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    Wife with Lupus won't see doctor
    An_251592 posted:
    My wife was unofficially diagnosed with Lupus about 30 years ago; she has never been officially diagnosed. She exhibits certain symptoms: fatigue, joint pain, butterfly rash, sensitivity to light. I want her to see a doctor for treatment, but she says the lupus is in its "end stage" (her words), and that there's nothing a doctor can do to help her. My question is three-fold:
    1.) Are there any tests that might indicate lupus?
    2.) I was looking at WebMD for home treatments. Can a physician provide any treatments?
    3.) Is lupus fatal?
    I'm really in the dark here - any help or guidance would be helpful. Thanks.
    lupylisa44 responded:

    Your wife should really be monitored by a rheumatologist to track the activity of her disease. There are many medications that can help control the symptoms of lupus, but there is no cure.
    Lupus can be managed very well with these meds.

    I am not sure what she means by "end stage" lupus. Lupus is a disease of flare-ups and remissions. Unless she has organ involvement, which she probably wouldn't know since she hasn't seen a doctor, lupus can be well managed in most people

    Lupus can affect ANY organ in the body including heart, lungs, brain , liver, kidneys etc.. Often lupus organ involvement , such as lupus nephritis (kidney involvement) has no outward symptoms. The only way to know if you have it is to be monitored regularly by a doctor. If gone untreated, it can cause kidney failure and death.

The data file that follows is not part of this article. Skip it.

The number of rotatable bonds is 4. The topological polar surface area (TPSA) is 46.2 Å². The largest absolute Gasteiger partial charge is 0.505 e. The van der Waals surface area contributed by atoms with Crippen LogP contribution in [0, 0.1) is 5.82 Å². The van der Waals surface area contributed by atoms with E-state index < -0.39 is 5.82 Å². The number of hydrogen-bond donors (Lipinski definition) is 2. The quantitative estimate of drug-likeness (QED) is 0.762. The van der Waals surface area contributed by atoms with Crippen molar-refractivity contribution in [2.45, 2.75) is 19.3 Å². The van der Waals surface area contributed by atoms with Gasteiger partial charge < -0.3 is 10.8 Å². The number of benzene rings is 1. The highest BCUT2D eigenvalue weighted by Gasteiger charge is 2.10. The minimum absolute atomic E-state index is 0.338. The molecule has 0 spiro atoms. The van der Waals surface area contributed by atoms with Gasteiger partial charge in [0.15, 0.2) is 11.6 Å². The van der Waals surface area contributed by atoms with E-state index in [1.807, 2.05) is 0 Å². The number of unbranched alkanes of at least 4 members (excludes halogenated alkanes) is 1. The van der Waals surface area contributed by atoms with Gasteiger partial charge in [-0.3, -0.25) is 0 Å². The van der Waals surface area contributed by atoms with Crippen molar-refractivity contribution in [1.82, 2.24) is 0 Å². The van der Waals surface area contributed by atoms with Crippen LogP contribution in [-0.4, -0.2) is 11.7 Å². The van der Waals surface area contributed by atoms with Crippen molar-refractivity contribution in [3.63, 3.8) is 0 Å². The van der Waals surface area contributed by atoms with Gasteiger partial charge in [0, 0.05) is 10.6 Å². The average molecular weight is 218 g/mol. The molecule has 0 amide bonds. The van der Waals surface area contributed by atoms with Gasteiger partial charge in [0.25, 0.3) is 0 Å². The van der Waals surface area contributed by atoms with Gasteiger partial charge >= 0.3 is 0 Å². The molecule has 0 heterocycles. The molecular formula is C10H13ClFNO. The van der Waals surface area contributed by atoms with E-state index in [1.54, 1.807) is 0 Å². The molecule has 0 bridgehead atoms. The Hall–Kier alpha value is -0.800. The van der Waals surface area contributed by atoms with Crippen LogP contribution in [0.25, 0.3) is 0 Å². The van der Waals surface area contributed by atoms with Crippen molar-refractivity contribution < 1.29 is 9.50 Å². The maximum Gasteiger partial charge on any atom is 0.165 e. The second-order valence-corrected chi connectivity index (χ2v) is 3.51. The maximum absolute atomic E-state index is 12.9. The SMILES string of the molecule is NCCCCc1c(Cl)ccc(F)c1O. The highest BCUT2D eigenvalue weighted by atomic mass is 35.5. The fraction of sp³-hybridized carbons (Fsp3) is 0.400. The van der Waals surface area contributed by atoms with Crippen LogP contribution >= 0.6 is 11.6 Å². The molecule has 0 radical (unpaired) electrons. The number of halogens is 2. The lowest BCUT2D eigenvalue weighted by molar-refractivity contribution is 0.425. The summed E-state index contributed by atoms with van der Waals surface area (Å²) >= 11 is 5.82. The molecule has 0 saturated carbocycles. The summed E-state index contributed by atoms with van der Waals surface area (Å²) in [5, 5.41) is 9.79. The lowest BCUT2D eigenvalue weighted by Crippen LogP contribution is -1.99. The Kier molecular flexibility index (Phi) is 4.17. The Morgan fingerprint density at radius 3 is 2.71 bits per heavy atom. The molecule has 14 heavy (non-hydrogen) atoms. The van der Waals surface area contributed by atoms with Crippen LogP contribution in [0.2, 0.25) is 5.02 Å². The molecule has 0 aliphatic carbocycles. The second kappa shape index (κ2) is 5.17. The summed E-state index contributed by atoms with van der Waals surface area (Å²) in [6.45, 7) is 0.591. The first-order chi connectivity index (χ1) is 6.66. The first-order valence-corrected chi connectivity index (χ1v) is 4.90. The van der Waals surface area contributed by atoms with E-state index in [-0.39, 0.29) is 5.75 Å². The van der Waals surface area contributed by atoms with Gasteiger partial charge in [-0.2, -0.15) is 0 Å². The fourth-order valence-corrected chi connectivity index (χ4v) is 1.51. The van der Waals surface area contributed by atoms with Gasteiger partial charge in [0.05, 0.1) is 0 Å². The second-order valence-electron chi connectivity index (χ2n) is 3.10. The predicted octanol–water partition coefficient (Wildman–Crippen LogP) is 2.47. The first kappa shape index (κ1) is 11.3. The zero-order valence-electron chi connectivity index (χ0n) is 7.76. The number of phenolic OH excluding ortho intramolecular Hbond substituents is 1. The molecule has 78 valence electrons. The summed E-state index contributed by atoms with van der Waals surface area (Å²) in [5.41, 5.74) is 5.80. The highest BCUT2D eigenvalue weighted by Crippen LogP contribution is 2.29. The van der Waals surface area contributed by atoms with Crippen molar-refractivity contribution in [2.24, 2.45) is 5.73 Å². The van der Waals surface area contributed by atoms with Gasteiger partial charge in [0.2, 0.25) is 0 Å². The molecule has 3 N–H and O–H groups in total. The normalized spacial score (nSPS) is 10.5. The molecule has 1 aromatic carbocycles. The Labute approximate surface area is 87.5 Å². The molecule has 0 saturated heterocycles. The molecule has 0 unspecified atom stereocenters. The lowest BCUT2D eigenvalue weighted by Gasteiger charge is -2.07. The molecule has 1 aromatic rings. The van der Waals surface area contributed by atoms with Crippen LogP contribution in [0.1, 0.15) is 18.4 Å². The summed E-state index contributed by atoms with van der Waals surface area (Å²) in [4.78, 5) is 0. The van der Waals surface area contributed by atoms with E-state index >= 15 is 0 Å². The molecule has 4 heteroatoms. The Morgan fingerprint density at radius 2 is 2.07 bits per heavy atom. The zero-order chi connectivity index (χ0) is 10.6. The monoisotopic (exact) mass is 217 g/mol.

So to answer your last question: Yes, Lupus can absolutely be fatal! Sadly, we have actually lost several members of this board to lupus over the years. They were all being treated by a rheumatologist and still succumbed to the disease. It is really nothing to mess around with!!!

    There is lots of great information in the tips and resources section of this board that you might want to check out (on the right had sice of the page) to get more information about the disease.

    There is no single blood test to diagnose lupus, but there are 11 criteria used in addition to bloodwork to determine a diagnosis.
    IF you have 4 out of 11 it is likely you have lupus.

  • Face rash, which doctors call a malar rash, that is butterfly shaped and covers the bridge of the nose and spreads across the cheeks
  • Scaly rash, called a discoid rash, which appears as raised, scaly patches
  • Sun-related rash, which appears after exposure to sunlight
  • Mouth sores, which are usually painless
  • Joint pain and swelling that occurs in two or more joints
  • Swelling of the linings around the lungs or the heart
  • Kidney disease
  • A neurological disorder, such as seizures or psychosis
  • Low blood counts, such as low red blood count, low platelet count (thrombocytopenia), or a low white cell count (leukopenia)
  • Positive antinuclear antibody tests, which indicate that you may have an autoimmune disease
  • Other positive blood tests that may indicate an autoimmune disease, such as a positive double-stranded anti-DNA test, positive anti-Sm test, positive anti-phospholipid antibody test or false-positive syphilis test

  • I hope your wife gets the treatment she needs!!!

    With love, with patience and with faith, we'll make our way.

    With Lupus

    WebMD's Day2Night will help you develop personal coping strategies for living with lupus – at home,
    at work, or with family
    and friends.
    Visit Lupus Day2Night

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